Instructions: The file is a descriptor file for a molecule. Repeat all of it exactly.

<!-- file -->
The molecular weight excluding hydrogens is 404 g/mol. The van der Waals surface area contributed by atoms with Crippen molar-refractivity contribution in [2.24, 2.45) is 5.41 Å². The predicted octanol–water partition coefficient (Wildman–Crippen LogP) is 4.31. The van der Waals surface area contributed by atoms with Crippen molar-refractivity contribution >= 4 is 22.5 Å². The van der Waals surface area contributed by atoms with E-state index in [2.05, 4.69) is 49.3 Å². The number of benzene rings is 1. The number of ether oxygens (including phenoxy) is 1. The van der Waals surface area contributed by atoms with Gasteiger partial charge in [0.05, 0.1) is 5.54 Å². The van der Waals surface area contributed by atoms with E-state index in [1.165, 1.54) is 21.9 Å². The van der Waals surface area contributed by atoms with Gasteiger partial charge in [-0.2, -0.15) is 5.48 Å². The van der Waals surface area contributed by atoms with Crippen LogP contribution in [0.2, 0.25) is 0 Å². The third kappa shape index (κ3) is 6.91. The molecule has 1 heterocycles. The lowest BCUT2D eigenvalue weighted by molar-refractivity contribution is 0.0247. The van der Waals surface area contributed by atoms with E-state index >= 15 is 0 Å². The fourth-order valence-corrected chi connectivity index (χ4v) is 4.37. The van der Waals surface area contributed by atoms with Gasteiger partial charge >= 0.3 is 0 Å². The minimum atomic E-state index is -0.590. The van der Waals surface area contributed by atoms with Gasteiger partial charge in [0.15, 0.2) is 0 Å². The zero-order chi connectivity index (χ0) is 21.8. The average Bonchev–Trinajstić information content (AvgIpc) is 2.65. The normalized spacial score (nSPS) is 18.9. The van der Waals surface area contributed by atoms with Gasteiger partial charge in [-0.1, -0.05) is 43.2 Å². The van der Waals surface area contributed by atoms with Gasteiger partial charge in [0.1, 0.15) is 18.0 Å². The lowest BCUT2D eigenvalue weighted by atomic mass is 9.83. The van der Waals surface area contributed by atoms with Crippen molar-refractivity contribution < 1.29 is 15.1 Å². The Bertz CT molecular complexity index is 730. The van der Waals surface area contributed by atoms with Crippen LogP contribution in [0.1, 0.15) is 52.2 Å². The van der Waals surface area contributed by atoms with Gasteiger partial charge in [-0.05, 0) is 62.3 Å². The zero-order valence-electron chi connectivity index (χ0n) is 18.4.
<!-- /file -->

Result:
The molecular weight excluding hydrogens is 404 g/mol. The van der Waals surface area contributed by atoms with Crippen molar-refractivity contribution in [2.24, 2.45) is 5.41 Å². The predicted octanol–water partition coefficient (Wildman–Crippen LogP) is 4.31. The van der Waals surface area contributed by atoms with Crippen molar-refractivity contribution >= 4 is 22.5 Å². The van der Waals surface area contributed by atoms with E-state index in [2.05, 4.69) is 49.3 Å². The number of benzene rings is 1. The number of ether oxygens (including phenoxy) is 1. The van der Waals surface area contributed by atoms with Gasteiger partial charge in [0.05, 0.1) is 5.54 Å². The van der Waals surface area contributed by atoms with E-state index in [1.165, 1.54) is 21.9 Å². The van der Waals surface area contributed by atoms with Gasteiger partial charge in [-0.2, -0.15) is 5.48 Å². The van der Waals surface area contributed by atoms with Crippen LogP contribution in [0.2, 0.25) is 0 Å². The third kappa shape index (κ3) is 6.91. The molecule has 1 heterocycles. The lowest BCUT2D eigenvalue weighted by molar-refractivity contribution is 0.0247. The van der Waals surface area contributed by atoms with E-state index >= 15 is 0 Å². The fourth-order valence-corrected chi connectivity index (χ4v) is 4.37. The van der Waals surface area contributed by atoms with Gasteiger partial charge >= 0.3 is 0 Å². The minimum atomic E-state index is -0.590. The van der Waals surface area contributed by atoms with Gasteiger partial charge in [0.15, 0.2) is 0 Å². The zero-order chi connectivity index (χ0) is 21.8. The average Bonchev–Trinajstić information content (AvgIpc) is 2.65. The normalized spacial score (nSPS) is 18.9. The van der Waals surface area contributed by atoms with Gasteiger partial charge in [-0.1, -0.05) is 43.2 Å². The van der Waals surface area contributed by atoms with Gasteiger partial charge in [0.1, 0.15) is 18.0 Å². The lowest BCUT2D eigenvalue weighted by atomic mass is 9.83. The van der Waals surface area contributed by atoms with Crippen molar-refractivity contribution < 1.29 is 15.1 Å². The Bertz CT molecular complexity index is 730. The van der Waals surface area contributed by atoms with Crippen LogP contribution in [0.1, 0.15) is 52.2 Å². The van der Waals surface area contributed by atoms with Gasteiger partial charge in [-0.05, 0) is 62.3 Å². The zero-order valence-electron chi connectivity index (χ0n) is 18.4.